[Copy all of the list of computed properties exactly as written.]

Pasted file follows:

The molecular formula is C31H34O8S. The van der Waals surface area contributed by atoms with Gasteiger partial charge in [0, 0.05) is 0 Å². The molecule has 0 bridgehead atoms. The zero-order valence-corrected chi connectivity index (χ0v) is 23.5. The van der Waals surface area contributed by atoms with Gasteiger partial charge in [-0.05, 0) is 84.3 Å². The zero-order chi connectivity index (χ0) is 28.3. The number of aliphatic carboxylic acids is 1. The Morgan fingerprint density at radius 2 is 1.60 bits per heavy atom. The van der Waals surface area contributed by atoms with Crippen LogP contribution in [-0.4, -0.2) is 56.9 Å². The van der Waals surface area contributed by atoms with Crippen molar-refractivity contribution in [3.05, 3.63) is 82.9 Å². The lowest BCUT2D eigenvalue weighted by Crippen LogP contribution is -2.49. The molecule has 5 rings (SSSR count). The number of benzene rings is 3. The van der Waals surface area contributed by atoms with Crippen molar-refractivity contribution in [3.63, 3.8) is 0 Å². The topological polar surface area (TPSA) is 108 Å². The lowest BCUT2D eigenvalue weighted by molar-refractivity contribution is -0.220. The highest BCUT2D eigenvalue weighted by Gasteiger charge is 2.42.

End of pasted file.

The molecular formula is C31H34O8S. The van der Waals surface area contributed by atoms with Gasteiger partial charge in [0, 0.05) is 0 Å². The molecule has 0 bridgehead atoms. The zero-order valence-corrected chi connectivity index (χ0v) is 23.5. The van der Waals surface area contributed by atoms with Gasteiger partial charge in [-0.05, 0) is 84.3 Å². The zero-order chi connectivity index (χ0) is 28.3. The number of aliphatic carboxylic acids is 1. The Morgan fingerprint density at radius 2 is 1.60 bits per heavy atom. The van der Waals surface area contributed by atoms with Crippen LogP contribution in [-0.4, -0.2) is 56.9 Å². The van der Waals surface area contributed by atoms with Crippen molar-refractivity contribution in [3.05, 3.63) is 82.9 Å². The lowest BCUT2D eigenvalue weighted by Crippen LogP contribution is -2.49. The molecule has 5 rings (SSSR count). The number of benzene rings is 3. The van der Waals surface area contributed by atoms with Crippen molar-refractivity contribution in [3.63, 3.8) is 0 Å². The topological polar surface area (TPSA) is 108 Å². The lowest BCUT2D eigenvalue weighted by molar-refractivity contribution is -0.220. The highest BCUT2D eigenvalue weighted by Gasteiger charge is 2.42.